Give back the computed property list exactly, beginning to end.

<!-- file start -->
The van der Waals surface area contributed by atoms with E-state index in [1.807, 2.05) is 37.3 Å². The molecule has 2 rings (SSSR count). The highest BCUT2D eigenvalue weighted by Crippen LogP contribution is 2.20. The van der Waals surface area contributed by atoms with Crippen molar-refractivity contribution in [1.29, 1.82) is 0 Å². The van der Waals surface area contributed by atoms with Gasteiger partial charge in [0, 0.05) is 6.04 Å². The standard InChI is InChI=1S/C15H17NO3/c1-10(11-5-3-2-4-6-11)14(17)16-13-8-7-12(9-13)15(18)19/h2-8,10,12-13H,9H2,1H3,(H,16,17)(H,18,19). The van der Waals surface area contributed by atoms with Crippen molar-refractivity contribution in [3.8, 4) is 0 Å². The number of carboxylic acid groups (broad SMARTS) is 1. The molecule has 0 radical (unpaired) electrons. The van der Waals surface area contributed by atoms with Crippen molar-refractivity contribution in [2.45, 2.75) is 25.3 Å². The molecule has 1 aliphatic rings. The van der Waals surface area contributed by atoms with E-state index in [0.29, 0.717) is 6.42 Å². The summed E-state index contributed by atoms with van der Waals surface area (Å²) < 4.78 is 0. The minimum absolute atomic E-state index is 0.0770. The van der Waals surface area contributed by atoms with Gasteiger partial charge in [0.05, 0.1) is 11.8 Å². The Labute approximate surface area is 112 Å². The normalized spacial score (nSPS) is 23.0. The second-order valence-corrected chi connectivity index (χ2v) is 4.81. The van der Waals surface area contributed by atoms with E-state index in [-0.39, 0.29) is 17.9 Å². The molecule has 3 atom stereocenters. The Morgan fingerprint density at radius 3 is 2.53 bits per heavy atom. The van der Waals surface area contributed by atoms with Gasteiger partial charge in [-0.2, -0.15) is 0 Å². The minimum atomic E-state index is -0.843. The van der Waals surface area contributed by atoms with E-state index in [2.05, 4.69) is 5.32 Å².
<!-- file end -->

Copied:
The van der Waals surface area contributed by atoms with E-state index in [1.807, 2.05) is 37.3 Å². The molecule has 2 rings (SSSR count). The highest BCUT2D eigenvalue weighted by Crippen LogP contribution is 2.20. The van der Waals surface area contributed by atoms with Crippen molar-refractivity contribution in [1.29, 1.82) is 0 Å². The van der Waals surface area contributed by atoms with Gasteiger partial charge in [0, 0.05) is 6.04 Å². The standard InChI is InChI=1S/C15H17NO3/c1-10(11-5-3-2-4-6-11)14(17)16-13-8-7-12(9-13)15(18)19/h2-8,10,12-13H,9H2,1H3,(H,16,17)(H,18,19). The van der Waals surface area contributed by atoms with Crippen molar-refractivity contribution in [3.8, 4) is 0 Å². The number of carboxylic acid groups (broad SMARTS) is 1. The molecule has 0 radical (unpaired) electrons. The van der Waals surface area contributed by atoms with Crippen molar-refractivity contribution in [2.45, 2.75) is 25.3 Å². The molecule has 1 aliphatic rings. The van der Waals surface area contributed by atoms with E-state index in [0.29, 0.717) is 6.42 Å². The summed E-state index contributed by atoms with van der Waals surface area (Å²) < 4.78 is 0. The minimum absolute atomic E-state index is 0.0770. The van der Waals surface area contributed by atoms with Gasteiger partial charge in [0.05, 0.1) is 11.8 Å². The Labute approximate surface area is 112 Å². The normalized spacial score (nSPS) is 23.0. The second-order valence-corrected chi connectivity index (χ2v) is 4.81. The van der Waals surface area contributed by atoms with E-state index in [-0.39, 0.29) is 17.9 Å². The molecule has 3 atom stereocenters. The Morgan fingerprint density at radius 3 is 2.53 bits per heavy atom. The van der Waals surface area contributed by atoms with Gasteiger partial charge in [-0.2, -0.15) is 0 Å². The minimum atomic E-state index is -0.843. The van der Waals surface area contributed by atoms with E-state index in [2.05, 4.69) is 5.32 Å².